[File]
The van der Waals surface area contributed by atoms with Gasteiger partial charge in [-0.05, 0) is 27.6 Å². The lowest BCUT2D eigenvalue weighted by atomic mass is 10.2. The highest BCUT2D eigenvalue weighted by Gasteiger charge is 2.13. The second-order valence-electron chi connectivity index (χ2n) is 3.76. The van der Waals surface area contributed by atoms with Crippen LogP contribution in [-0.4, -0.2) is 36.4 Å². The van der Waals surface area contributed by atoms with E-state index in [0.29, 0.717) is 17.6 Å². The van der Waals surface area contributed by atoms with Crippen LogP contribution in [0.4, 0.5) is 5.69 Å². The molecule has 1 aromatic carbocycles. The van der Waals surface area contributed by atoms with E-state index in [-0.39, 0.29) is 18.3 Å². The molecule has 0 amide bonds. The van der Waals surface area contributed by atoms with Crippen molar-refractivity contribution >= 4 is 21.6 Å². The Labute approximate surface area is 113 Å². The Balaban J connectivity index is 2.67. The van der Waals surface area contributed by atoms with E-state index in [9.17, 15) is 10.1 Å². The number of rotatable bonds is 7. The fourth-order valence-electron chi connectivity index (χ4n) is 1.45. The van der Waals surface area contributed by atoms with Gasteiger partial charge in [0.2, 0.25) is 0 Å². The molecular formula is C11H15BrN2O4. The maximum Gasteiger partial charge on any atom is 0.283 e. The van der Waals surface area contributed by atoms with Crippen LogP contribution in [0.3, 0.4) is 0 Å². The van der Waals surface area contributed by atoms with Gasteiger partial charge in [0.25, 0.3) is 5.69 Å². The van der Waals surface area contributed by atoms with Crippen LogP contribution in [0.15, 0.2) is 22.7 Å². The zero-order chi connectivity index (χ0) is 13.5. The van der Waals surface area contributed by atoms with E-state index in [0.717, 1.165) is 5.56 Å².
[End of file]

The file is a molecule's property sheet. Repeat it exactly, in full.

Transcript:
The van der Waals surface area contributed by atoms with Gasteiger partial charge in [-0.05, 0) is 27.6 Å². The lowest BCUT2D eigenvalue weighted by atomic mass is 10.2. The highest BCUT2D eigenvalue weighted by Gasteiger charge is 2.13. The second-order valence-electron chi connectivity index (χ2n) is 3.76. The van der Waals surface area contributed by atoms with Crippen LogP contribution in [-0.4, -0.2) is 36.4 Å². The van der Waals surface area contributed by atoms with E-state index in [0.29, 0.717) is 17.6 Å². The van der Waals surface area contributed by atoms with Crippen LogP contribution in [0.4, 0.5) is 5.69 Å². The molecule has 1 aromatic carbocycles. The van der Waals surface area contributed by atoms with E-state index in [-0.39, 0.29) is 18.3 Å². The molecule has 0 amide bonds. The van der Waals surface area contributed by atoms with Crippen molar-refractivity contribution >= 4 is 21.6 Å². The Labute approximate surface area is 113 Å². The Balaban J connectivity index is 2.67. The van der Waals surface area contributed by atoms with E-state index in [9.17, 15) is 10.1 Å². The number of rotatable bonds is 7. The fourth-order valence-electron chi connectivity index (χ4n) is 1.45. The van der Waals surface area contributed by atoms with Gasteiger partial charge in [0.2, 0.25) is 0 Å². The molecular formula is C11H15BrN2O4. The maximum Gasteiger partial charge on any atom is 0.283 e. The van der Waals surface area contributed by atoms with Crippen LogP contribution in [0.3, 0.4) is 0 Å². The van der Waals surface area contributed by atoms with Gasteiger partial charge in [0.25, 0.3) is 5.69 Å². The van der Waals surface area contributed by atoms with Crippen LogP contribution in [0.15, 0.2) is 22.7 Å². The zero-order chi connectivity index (χ0) is 13.5. The van der Waals surface area contributed by atoms with E-state index in [0.717, 1.165) is 5.56 Å².